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Baricitinib for juvenile idiopathic arthritis: a monocentric case series
  1. Ilaria Maccora1,2,
  2. Teodoro Oliverio3,
  3. Ilaria Pagnini1,
  4. Edoardo Marrani1,
  5. Maria Vincenza Mastrolia1,
  6. Gabriele Simonini1,2
  1. 1Rheumatology Unit, Meyer Children's Hospital IRCCS, Florence, Italy
  2. 2NeuroFARBA Department, University of Florence, Firenze, Italy
  3. 3School of Human Health Science, University of Florence, Firenze, Italy
  1. Correspondence to Dr Ilaria Maccora, Rheumatology Unit, Meyer Children's Hospital IRCCS, Florence, Italy; ilamaccora{at}

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Antitumour necrosis factor α drugs dramatically changed the prognosis of juvenile idiopathic arthritis (JIA), the most common chronic rheumatic disease in childhood. Promising results from janus kinase inhibitors (JAKi), small molecules orally administered that inhibit specific receptor of the JAK family, are emerging. Tofacitinib, a non-selective JAKi, has shown an excellent efficacy in a recent randomised controlled trial(RCT) for polyarticular JIA.1

Baricitinib, a selective JAK 1 and JAK 2 inhibitor, resulted superior to placebo and adalimumab (ADA) in treating rheumatoid arthritis.2 Data are, however, scarce in JIA, and results from ongoing RCTs are still pending(NCT03773978, NCT03773965, NCT04088409).

We, here, report four patients with polyarticular JIA children, fulfilling ILAR criteria, treated with baricitinib (4 mg) (table 1). All patients received an extensive infectious workup before drug starting.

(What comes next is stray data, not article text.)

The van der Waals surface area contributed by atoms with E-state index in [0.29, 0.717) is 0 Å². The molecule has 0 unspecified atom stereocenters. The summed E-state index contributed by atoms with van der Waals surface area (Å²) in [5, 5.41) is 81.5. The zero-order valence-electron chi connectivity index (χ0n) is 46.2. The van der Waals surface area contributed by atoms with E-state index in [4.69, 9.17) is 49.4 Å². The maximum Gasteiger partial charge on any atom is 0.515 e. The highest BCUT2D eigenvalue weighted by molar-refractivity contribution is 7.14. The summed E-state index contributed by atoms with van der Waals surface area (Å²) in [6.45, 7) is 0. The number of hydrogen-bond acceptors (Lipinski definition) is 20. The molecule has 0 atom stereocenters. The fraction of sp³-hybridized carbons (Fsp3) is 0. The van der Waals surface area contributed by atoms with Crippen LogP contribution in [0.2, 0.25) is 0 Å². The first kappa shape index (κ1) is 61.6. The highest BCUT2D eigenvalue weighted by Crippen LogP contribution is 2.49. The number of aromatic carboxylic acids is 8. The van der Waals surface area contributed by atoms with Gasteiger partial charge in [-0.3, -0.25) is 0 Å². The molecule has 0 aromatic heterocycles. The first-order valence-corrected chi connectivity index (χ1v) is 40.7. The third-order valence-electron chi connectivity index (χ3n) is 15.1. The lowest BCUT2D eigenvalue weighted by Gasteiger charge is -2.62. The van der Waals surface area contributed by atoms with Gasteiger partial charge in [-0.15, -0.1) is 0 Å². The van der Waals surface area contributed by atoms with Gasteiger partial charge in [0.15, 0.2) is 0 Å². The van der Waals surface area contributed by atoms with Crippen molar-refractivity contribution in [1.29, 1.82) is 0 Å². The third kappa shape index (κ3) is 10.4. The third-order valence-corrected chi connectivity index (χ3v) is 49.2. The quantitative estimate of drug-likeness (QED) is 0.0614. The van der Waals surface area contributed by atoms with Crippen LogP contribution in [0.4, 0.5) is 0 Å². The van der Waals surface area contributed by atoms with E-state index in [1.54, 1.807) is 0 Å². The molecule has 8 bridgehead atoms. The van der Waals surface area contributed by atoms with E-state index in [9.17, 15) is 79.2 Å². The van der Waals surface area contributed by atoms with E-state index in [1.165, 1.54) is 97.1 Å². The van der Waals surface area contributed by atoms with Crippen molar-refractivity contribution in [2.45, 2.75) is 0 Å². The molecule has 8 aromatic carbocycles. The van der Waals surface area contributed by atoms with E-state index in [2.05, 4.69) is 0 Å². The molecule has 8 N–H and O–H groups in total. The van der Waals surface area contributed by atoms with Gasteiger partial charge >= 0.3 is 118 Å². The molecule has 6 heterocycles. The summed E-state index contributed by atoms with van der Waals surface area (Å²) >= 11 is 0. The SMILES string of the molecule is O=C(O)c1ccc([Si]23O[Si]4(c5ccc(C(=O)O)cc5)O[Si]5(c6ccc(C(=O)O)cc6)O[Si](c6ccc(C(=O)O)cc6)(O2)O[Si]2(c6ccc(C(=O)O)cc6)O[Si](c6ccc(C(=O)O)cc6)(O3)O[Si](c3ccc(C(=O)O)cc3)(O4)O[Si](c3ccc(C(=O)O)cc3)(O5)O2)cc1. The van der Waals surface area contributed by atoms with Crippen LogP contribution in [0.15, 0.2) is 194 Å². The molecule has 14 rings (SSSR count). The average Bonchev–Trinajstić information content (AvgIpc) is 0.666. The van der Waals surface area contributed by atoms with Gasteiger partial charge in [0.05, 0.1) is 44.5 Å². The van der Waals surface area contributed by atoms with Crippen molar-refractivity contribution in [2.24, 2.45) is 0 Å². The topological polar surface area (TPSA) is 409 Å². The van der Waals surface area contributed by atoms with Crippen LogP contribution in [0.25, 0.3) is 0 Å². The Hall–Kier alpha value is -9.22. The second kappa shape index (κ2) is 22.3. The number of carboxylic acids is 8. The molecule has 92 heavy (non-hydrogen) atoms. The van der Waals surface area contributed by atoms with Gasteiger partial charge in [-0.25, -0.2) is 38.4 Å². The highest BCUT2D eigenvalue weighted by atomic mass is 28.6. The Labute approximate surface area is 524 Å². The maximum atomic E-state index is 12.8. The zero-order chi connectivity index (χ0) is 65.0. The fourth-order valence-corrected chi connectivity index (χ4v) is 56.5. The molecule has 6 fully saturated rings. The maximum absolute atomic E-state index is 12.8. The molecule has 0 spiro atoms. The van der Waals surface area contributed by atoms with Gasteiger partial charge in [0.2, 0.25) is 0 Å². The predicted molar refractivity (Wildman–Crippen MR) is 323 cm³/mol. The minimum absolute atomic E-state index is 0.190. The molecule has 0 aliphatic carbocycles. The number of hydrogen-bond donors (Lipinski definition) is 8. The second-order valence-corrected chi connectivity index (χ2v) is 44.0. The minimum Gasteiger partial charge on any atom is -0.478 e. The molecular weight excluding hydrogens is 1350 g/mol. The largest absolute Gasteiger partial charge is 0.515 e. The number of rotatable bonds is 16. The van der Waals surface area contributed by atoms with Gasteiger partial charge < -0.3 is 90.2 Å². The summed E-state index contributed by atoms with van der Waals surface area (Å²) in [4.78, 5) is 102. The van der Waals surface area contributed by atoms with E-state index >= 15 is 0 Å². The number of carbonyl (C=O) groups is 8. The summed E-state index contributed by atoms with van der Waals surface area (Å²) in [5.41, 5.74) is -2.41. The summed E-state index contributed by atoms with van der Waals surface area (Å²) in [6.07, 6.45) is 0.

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Table 1

Schematic presentation of demographic, clinical and laboratory findings of this cohort of patients

Patient 1 is a 13-year-old Caucasian female with psoriatic arthritis, who previously obtained remission combining methotrexate (MTX) and ADA as methotrexate …

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  • Handling editor Josef S Smolen

  • Contributors IM and TO wrote the first draft of the manuscript. IM and GS conceptualised the study and review the final version of the manuscript. IP, EM and MVM revised the final draft of the manuscript. All the authours followed the patients during their follow-up.

  • Funding The authors have not declared a specific grant for this research from any funding agency in the public, commercial or not-for-profit sectors.

  • Competing interests None declared.

  • Patient and public involvement Patients and/or the public were not involved in the design, or conduct, or reporting, or dissemination plans of this research.

  • Provenance and peer review Not commissioned; externally peer reviewed.